Insulin resistance since early adulthood and appendicular lean mass in middle-aged adults without diabetes: 20 years of the CARDIA study

Victor W. Zhong, Michael P. Bancks, Pamela J. Schreiner, Cora E. Lewis, Lyn M. Steffen, James B. Meigs, Lauren A. Schrader, Melanie Schorr, Karen K. Miller, Stephen Sidney, Mercedes R. Carnethon

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3 Scopus citations

Abstract

Aims: To determine the association between 20-year trajectories in insulin resistance (IR) since young adulthood and appendicular lean mass (ALM) at middle-age in adults without diabetes. Methods: A prospective cohort study was designed among young and middle-aged US men (n = 925) and women (n = 1193). Fasting serum glucose and insulin were measured five times in 1985–2005. IR was determined using the homeostasis model assessment (HOMA). ALM was measured in 2005 and ALM adjusted for BMI (ALM/BMI) was the outcome. Sex-specific analyses were performed. Results: Three HOMA-IR trajectories were identified. Compared to the low-stable group, the adjusted ALM/BMI difference was −0.041 (95% CI: −0.060 to −0.022) and −0.114 (−0.141 to −0.086) in men, and −0.052 (−0.065 to −0.039) and −0.043 (−0.063 to −0.023) in women, respectively, for the medium-increase and high-increase groups. Further adjusting for the treadmill test duration attenuated these estimates to −0.022 (−0.040 to −0.004) and −0.061 (−0.089 to −0.034) in men and −0.026 (−0.038 to −0.014) and −0.007 (−0.026 to 0.012) in women. Conclusions: Compared to the low-stable insulin resistance trajectory between early and middle adulthood, the high-increase trajectory was associated with lower ALM/BMI in middle-aged men, but not women, without diabetes, after adjusting for cardiorespiratory fitness.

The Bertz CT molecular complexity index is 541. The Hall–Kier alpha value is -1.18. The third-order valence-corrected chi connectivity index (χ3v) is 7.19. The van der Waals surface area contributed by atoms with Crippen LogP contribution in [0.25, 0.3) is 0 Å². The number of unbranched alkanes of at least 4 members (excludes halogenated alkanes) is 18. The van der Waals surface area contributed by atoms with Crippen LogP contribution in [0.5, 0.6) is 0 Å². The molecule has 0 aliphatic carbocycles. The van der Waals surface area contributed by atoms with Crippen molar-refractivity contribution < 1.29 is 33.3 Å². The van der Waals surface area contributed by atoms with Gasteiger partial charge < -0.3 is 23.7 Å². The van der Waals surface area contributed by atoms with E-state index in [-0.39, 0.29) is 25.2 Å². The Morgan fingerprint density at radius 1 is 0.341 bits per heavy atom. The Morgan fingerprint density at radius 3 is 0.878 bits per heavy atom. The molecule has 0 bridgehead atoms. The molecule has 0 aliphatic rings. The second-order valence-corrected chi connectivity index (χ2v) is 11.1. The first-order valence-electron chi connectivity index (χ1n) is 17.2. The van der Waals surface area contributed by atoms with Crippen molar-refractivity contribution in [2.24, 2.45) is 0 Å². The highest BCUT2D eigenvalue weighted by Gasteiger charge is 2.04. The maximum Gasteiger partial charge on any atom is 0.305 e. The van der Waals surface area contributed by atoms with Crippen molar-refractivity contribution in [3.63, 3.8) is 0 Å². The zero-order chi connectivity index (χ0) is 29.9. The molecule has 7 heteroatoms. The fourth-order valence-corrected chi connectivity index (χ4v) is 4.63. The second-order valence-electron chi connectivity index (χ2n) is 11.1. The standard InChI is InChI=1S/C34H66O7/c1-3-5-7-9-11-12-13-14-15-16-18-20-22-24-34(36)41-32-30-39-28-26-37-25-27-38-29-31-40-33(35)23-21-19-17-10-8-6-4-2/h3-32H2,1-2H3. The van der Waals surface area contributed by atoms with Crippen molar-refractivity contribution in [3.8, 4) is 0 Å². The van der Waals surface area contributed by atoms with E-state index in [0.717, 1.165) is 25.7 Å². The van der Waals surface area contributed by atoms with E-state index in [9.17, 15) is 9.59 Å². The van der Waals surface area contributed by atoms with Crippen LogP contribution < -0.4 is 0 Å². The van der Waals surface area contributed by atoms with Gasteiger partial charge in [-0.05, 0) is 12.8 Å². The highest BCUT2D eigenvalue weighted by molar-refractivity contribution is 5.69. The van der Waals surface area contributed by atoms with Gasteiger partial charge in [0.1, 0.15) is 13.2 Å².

Original languageEnglish (US)
Pages (from-to)84-90
Number of pages7
JournalJournal of Diabetes and Its Complications
Volume33
Issue number1
DOIs
StatePublished - Jan 2019

Bibliographical note

Funding Information:
Funding information: This study was supported by the postdoctoral fellowship from the American Heart Association Strategically Focused Research Networks (14SFRN20480260). MPB was supported by the National Heart, Lung, and Blood Institute (NHLBI) of the National Institutes of Health under Award Numbers T32HL069771 to conduct the current work. JBM was supported by K24 DK080140.The Coronary Artery Risk Development in Young Adults Study (CARDIA) is conducted and supported by the National Heart, Lung, and Blood Institute (NHLBI) in collaboration with the University of Alabama at Birmingham (HHSN268201300025C & HHSN268201300026C), Northwestern University (HHSN268201300027C), University of Minnesota (HHSN268201300028C), Kaiser Foundation Research Institute (HHSN268201300029C), and Johns Hopkins University School of Medicine (HHSN268200900041C). CARDIA is also partially supported by the Intramural Research Program of the National Institute on Aging (NIA) and an intra-agency agreement between NIA and NHLBI (AG0005). This manuscript has been reviewed by CARDIA for scientific content.

Funding Information:
The Coronary Artery Risk Development in Young Adults Study (CARDIA) is conducted and supported by the National Heart, Lung, and Blood Institute (NHLBI) in collaboration with the University of Alabama at Birmingham (HHSN268201300025C & HHSN268201300026C), Northwestern University (HHSN268201300027C), University of Minnesota (HHSN268201300028C), Kaiser Foundation Research Institute (HHSN268201300029C), and Johns Hopkins University School of Medicine (HHSN268200900041C). CARDIA is also partially supported by the Intramural Research Program of the National Institute on Aging (NIA) and an intra-agency agreement between NIA and NHLBI (AG0005). This manuscript has been reviewed by CARDIA for scientific content.

Keywords

  • Appendicular lean mass
  • Diabetes
  • Early prevention
  • Insulin resistance
  • Sarcopenia

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